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Century-old shipwreck vanishes back into Mississippi River; researchers preserving history through 3D recreation

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BATON ROUGE - Months ago, the 19th-century shipwreck was a sight to see along the banks of the Mississippi in downtown Baton Rouge. Now, a 3D prototype designed by a Baton Rouge research and design company is the only way you can see it. 

"One day, she was no longer there," State Archaeologist Chip McGimsey said.

McGimsey watched as water levels gradually rose and swallowed up the ship, first spotted by a passerby in early October.

It's something that was the subject of weeks of research from the state's archeology department. Thanks to an engineering company here in Baton Rouge, they can preserve that history through technology. 

"The digital model will always be there for researchers and the general public," McGimsey says. 

Forte and Tablada, the company behind the model, was inspired to expand beyond its normal operations after first seeing reports on the Brookhill, which sank more than 100 years ago. They started with some ground-level work, and after teaming up with the state, they were able to capture weeks of research in a few short hours.

Taking pictures of the shipwreck was only the start of its plans. High-resolution images of the ship aided the creation of a 3D laser scan, that data, was then used to create a unique visual experience, allowing viewers to explore almost every inch of the Brookhill.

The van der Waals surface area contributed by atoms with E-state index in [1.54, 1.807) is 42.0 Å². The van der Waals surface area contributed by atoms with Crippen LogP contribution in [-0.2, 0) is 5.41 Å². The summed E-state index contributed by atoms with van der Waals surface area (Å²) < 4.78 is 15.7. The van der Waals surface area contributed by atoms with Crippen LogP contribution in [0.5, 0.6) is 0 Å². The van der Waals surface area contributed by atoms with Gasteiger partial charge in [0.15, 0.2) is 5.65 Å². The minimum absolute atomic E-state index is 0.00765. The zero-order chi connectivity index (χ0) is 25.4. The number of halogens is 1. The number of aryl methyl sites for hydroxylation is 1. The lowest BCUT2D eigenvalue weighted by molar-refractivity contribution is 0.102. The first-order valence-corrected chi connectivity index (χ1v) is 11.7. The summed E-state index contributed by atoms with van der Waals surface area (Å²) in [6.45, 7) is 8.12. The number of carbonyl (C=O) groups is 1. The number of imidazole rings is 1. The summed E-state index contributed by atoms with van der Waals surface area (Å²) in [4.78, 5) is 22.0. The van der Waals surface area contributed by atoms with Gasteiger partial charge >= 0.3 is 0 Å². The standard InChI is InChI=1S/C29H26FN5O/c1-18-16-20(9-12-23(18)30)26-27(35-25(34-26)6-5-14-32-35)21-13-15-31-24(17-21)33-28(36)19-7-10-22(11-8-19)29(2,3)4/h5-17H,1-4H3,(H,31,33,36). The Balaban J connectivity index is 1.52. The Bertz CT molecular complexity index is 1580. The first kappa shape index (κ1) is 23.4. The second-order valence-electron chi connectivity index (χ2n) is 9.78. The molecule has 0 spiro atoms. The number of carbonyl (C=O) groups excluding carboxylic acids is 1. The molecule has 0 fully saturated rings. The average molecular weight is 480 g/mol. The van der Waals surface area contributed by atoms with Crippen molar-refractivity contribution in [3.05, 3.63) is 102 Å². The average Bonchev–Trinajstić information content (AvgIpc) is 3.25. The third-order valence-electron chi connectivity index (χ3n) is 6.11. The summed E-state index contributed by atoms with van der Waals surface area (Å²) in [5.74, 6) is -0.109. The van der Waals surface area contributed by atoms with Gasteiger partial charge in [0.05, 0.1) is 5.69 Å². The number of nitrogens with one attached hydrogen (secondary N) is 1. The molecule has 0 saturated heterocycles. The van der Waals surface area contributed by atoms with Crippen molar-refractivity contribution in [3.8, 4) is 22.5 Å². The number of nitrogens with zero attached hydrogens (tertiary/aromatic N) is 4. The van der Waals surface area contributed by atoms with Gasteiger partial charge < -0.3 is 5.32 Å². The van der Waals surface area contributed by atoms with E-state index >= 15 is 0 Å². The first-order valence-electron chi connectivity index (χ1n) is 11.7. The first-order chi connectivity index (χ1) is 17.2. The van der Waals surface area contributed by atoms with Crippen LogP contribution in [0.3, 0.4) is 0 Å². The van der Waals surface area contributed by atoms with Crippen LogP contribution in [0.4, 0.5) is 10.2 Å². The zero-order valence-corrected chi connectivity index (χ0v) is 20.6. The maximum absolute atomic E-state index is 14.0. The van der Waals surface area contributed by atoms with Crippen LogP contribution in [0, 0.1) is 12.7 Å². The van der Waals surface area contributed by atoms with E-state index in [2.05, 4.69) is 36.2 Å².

"Preserving that data in a way that you couldn't beforehand," McGimsey explained.

More than a special viewing experience, it's preserving pieces of the past that may not be the same once water levels drop again.

The work they've completed will let them explore findings while avoiding the drawbacks of archeological excavations.

"In the process, we sort of destroy what was there before, you know? Take the dirt out, take the artifacts away," McGimsey said. "These digital technologies, you can preserve a digital version of it still in the ground."

It's something Forte and Tablada and the state's archeology department hope to utilize again for future discoveries.

You can take a look at the shipwreck on Forte and Tablada's website, as well as the archaeology department's homepage. 


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